Researchers routinely construct tests or questionnaires containing a set of items that measure personality traits, cognitive abilities, political attitudes, and so forth. Topically, responses to these items are scored in discrete categories, such as points on a Likert scale or a choice out of several mutually exclusive alternatives. Item response theory (IRT) explains observed responses to items on a test (questionnaire) by a person's unobserved trait, ability, or attitude. Although applications of IRT modeling have increased considerably because of its utility in developing and assessing measuring instruments, IRT modeling has not been fully integrated into the curriculum of colleges and universities, mainly because existing general purpose statistical packages do not provide built-in routines with which to perform IRT modeling. Recent advances in statistical theory and the incorporation of those advances into general purpose statistical software such as the Statistical Analysis System (SAS) allow researchers to analyze measurement data by using a class of models known as generalized linear mixed effects models (McCulloch & Searle, 2001), which include IRT models as special cases. The purpose of this article is to demonstrate the generality and flexibility of using SAS to estimate IRT model parameters. With real data examples, we illustrate the implementations of a variety of IRT models for dichotomous, polytomous, and nominal responses. Since SAS is widely available in educational institutions, it is hoped that this article will contribute to the spread of IRT modeling in quantitative courses.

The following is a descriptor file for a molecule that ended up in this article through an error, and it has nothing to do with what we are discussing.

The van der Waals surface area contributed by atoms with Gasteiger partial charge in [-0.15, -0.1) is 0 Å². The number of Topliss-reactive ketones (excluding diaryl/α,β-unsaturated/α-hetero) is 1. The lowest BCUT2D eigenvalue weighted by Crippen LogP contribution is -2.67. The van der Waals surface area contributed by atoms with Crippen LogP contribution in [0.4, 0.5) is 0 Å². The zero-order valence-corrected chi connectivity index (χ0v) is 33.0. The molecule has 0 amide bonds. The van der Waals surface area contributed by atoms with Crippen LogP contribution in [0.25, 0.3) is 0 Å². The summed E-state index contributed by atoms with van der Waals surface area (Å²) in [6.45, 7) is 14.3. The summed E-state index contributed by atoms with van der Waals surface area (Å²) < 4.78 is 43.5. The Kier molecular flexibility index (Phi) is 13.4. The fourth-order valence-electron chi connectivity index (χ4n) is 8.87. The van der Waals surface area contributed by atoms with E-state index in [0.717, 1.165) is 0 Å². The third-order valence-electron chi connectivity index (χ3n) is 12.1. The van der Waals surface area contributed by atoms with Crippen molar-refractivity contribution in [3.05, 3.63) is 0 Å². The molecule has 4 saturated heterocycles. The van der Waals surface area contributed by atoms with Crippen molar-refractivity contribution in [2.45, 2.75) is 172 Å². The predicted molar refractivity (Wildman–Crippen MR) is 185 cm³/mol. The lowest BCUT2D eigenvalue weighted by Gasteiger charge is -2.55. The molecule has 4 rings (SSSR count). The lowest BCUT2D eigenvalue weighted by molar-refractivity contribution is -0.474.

All Science Journal Classification (ASJC) codes
- Experimental and Cognitive Psychology
- Developmental and Educational Psychology
- Arts and Humanities (miscellaneous)
- Psychology (miscellaneous)